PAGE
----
Do tell stories

Pixabay (Creative Commons)
Pixabay (Creative Commons)

We all tell stories. We use storytelling to shape events into memorable narratives (often involving moments of jeopardy, complete with heroes and villains).

Storytelling is fashionable as it engages emotions in a way that discredited ‘messages’ do not. Messages seem to belong to the previous one-way transmission model of communication They pay more attention to what the organisation wants to say than to what audiences are willing to hear.

Not everyone has a head for numbers and figures. But most of us can remember the shape of a story.

Ann Pilkington has prepared a new PR Place guide to storytelling, available free to registered members of this site. It introduces storytelling and, drawing on sources, covers the main types of story and step-by-step models to help shape your stories.

We learnt recently that Jeff Bezos has banned PowerPoint presentations within Amazon executive meetings. Instead, attendees read through a six-page narrative statement before discussing the problem and the proposed solution.

And yet. We say ‘don’t tell stories’ to our children. Stories are made up, and can be seen as fiction, not truth.

Public relations has a bad reputation when it comes to telling the truth. Most of us avoid telling lies (for one thing, we would be too easily called out for this), but our version of the truth is often just that - one version.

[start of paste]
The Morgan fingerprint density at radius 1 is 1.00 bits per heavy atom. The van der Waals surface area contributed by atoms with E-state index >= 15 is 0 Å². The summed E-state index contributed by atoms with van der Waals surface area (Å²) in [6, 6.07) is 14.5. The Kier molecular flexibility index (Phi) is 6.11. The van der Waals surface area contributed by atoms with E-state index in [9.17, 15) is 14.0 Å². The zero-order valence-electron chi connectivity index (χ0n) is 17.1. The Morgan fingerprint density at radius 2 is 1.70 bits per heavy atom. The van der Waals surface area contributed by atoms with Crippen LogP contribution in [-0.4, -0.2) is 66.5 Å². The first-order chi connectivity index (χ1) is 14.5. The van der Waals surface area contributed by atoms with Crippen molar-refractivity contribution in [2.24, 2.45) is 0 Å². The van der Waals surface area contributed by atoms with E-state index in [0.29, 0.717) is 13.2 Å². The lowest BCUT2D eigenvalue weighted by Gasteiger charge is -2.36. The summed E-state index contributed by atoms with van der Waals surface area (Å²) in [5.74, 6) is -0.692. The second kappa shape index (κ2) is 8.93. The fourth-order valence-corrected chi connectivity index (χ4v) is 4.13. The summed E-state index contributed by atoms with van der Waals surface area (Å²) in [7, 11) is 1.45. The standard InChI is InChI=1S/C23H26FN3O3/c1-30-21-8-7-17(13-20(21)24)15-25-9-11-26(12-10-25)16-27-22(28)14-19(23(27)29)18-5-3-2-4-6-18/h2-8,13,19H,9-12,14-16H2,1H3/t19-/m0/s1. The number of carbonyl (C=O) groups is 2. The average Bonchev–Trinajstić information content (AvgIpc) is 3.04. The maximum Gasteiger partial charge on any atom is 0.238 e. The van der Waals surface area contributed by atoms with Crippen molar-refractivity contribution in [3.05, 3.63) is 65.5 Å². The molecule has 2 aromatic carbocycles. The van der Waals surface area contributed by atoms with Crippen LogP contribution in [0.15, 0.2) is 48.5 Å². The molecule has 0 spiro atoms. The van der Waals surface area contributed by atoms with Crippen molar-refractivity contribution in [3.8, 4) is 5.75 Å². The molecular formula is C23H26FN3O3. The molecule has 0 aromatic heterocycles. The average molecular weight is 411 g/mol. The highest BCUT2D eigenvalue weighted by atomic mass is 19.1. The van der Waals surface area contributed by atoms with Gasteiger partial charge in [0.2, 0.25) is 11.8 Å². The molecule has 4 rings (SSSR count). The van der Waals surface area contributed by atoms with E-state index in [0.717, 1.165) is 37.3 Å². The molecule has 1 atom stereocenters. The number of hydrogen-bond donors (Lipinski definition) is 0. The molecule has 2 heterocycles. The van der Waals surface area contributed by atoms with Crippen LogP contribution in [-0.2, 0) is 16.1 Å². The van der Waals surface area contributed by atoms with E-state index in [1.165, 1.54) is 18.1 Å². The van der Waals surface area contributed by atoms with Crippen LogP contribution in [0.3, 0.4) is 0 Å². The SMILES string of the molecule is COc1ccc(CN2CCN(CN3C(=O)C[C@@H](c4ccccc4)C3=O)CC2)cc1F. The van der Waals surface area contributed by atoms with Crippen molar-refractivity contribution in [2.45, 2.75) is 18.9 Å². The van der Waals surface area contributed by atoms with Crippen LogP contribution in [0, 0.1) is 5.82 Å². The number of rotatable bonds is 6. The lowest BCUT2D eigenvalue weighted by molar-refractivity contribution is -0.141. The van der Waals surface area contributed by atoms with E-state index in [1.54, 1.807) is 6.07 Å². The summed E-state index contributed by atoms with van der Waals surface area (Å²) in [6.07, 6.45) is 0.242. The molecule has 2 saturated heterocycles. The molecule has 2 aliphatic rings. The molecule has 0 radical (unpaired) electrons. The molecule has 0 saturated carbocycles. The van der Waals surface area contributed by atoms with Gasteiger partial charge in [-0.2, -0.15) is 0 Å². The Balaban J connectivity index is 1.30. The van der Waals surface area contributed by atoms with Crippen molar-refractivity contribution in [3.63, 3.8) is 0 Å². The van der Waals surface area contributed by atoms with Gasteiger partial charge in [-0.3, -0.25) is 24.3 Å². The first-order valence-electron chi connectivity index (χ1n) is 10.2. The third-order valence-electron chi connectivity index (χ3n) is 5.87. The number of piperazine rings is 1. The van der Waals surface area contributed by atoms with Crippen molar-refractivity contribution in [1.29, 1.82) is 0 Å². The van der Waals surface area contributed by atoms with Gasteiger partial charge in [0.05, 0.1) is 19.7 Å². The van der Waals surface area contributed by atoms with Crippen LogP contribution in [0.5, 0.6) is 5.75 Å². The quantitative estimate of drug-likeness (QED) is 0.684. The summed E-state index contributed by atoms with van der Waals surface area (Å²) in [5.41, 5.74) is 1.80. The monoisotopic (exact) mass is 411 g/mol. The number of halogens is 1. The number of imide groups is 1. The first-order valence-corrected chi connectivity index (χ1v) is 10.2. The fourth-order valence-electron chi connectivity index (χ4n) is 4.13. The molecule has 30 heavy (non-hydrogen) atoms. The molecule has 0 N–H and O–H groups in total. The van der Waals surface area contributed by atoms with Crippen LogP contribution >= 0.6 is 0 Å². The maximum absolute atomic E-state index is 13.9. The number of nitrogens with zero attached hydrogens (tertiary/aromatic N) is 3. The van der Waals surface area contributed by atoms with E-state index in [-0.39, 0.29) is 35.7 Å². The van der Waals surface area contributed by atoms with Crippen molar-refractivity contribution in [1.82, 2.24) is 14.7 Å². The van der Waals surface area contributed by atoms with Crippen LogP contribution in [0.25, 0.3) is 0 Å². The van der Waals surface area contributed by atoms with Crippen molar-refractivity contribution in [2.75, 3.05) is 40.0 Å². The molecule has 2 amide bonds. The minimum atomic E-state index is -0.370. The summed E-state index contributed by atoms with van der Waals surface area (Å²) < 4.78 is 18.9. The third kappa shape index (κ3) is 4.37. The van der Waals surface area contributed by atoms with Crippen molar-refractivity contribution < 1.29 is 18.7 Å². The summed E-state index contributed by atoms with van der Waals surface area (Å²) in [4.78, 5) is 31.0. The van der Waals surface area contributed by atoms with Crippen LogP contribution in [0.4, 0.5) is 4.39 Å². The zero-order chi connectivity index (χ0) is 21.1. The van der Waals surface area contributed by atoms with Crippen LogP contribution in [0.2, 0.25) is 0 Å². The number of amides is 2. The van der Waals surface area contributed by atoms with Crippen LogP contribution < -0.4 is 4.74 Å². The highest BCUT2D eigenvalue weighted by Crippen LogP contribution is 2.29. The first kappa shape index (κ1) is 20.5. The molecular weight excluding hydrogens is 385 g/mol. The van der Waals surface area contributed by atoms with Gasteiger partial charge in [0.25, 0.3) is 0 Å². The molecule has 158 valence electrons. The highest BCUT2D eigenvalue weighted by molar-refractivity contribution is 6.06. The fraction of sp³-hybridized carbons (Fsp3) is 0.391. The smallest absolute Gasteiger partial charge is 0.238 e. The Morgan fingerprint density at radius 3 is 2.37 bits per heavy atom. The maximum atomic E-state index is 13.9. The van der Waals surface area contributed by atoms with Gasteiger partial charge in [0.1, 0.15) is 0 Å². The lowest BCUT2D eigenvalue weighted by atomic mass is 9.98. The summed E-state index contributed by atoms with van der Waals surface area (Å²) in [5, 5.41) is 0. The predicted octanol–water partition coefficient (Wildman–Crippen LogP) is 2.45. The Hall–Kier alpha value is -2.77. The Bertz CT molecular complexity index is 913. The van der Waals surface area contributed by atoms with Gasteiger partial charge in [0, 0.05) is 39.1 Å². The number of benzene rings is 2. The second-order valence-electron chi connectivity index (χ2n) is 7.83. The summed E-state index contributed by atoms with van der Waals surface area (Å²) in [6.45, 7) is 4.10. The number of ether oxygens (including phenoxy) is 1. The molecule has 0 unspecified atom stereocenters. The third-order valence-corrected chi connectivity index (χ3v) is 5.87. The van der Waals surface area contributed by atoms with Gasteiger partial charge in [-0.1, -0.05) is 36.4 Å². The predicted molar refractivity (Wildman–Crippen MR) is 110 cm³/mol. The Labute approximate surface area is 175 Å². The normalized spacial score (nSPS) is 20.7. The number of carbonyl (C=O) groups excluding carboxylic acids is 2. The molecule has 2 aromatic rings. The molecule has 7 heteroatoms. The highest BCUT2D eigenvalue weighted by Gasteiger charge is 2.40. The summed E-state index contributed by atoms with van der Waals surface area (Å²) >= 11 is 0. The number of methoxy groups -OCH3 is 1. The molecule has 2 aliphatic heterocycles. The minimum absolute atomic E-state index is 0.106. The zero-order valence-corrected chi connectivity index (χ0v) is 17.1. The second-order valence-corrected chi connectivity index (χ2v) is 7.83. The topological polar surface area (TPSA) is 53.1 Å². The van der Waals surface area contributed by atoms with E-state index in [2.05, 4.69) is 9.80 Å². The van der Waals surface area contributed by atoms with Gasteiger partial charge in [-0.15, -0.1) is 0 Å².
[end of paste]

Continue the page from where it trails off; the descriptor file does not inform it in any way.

Yet even this practice, discredited when described as spin, sounds more respectable when seen as framing.

Just as we select what to include in an image - and what to exclude - we also choose what to emphasise. In other words, we select which story to tell with our images as well as with our words.

It’s said ‘the camera never lies’. Yet even photographs are open to interpretation.

Here’s a recent example widely reported in the media (report and images in The Sun). Seen from one perspective, Prince William was giving the finger to his audience outside the maternity wing. Only when viewed from another angle was he seen to be holding up three fingers, one for each of his children.

In this video, an entrepreneur tells a compelling story about the foundation of her business. Julie Deane of the Cambridge Satchel Company says:

‘I needed to make two sets of school fees and I had a great determination and a passion. It was me and my mum, in the kitchen, £600 budget, and that was four years ago. And now we have 70 employees, and a turnover that’s about £10m a year.’

In a few sentences, she tells a ‘rags to riches’ story, complete with a founding myth. In her case, it was the kitchen. How many Silicon Valley businesses emerged from garages or dorm rooms?

Download your free copy of the PR Place Guide to Storytelling (free to registered members of this site).
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About the author

Richard Bailey

Richard Bailey is editor of PR Place. He teaches and assesses undergraduate, postgraduate and professional students.


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